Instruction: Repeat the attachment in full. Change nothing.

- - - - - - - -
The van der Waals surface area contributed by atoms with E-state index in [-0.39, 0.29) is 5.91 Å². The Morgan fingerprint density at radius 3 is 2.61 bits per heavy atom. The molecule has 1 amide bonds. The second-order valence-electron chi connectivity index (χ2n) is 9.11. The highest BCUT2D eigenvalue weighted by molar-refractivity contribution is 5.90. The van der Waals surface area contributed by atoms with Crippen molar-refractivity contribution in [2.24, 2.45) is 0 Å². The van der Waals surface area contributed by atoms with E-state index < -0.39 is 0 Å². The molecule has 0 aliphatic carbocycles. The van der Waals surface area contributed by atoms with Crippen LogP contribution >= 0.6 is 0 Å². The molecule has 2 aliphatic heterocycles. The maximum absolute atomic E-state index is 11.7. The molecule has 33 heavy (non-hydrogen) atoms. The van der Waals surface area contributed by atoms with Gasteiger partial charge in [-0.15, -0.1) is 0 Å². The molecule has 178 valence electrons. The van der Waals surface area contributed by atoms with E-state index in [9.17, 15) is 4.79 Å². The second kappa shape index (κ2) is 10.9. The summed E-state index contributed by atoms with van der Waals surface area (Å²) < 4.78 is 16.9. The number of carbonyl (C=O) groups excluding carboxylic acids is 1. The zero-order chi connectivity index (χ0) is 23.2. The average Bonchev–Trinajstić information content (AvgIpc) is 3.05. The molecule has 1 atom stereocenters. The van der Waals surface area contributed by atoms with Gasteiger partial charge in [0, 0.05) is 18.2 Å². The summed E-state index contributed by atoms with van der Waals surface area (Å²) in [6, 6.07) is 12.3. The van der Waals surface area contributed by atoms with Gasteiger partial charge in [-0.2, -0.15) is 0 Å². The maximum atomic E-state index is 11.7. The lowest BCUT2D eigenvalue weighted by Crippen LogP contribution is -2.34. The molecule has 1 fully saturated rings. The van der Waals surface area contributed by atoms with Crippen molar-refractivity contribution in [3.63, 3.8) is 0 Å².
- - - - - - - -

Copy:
The van der Waals surface area contributed by atoms with E-state index in [-0.39, 0.29) is 5.91 Å². The Morgan fingerprint density at radius 3 is 2.61 bits per heavy atom. The molecule has 1 amide bonds. The second-order valence-electron chi connectivity index (χ2n) is 9.11. The highest BCUT2D eigenvalue weighted by molar-refractivity contribution is 5.90. The van der Waals surface area contributed by atoms with Crippen molar-refractivity contribution in [2.24, 2.45) is 0 Å². The van der Waals surface area contributed by atoms with E-state index < -0.39 is 0 Å². The molecule has 0 aliphatic carbocycles. The van der Waals surface area contributed by atoms with Crippen LogP contribution >= 0.6 is 0 Å². The molecule has 2 aliphatic heterocycles. The maximum absolute atomic E-state index is 11.7. The molecule has 33 heavy (non-hydrogen) atoms. The van der Waals surface area contributed by atoms with Gasteiger partial charge in [-0.15, -0.1) is 0 Å². The molecule has 178 valence electrons. The van der Waals surface area contributed by atoms with E-state index in [9.17, 15) is 4.79 Å². The second kappa shape index (κ2) is 10.9. The summed E-state index contributed by atoms with van der Waals surface area (Å²) < 4.78 is 16.9. The number of carbonyl (C=O) groups excluding carboxylic acids is 1. The zero-order chi connectivity index (χ0) is 23.2. The average Bonchev–Trinajstić information content (AvgIpc) is 3.05. The molecule has 1 atom stereocenters. The van der Waals surface area contributed by atoms with Gasteiger partial charge in [0, 0.05) is 18.2 Å². The summed E-state index contributed by atoms with van der Waals surface area (Å²) in [6, 6.07) is 12.3. The van der Waals surface area contributed by atoms with Gasteiger partial charge in [-0.2, -0.15) is 0 Å². The maximum atomic E-state index is 11.7. The lowest BCUT2D eigenvalue weighted by Crippen LogP contribution is -2.34. The molecule has 1 fully saturated rings. The van der Waals surface area contributed by atoms with Crippen molar-refractivity contribution in [3.63, 3.8) is 0 Å².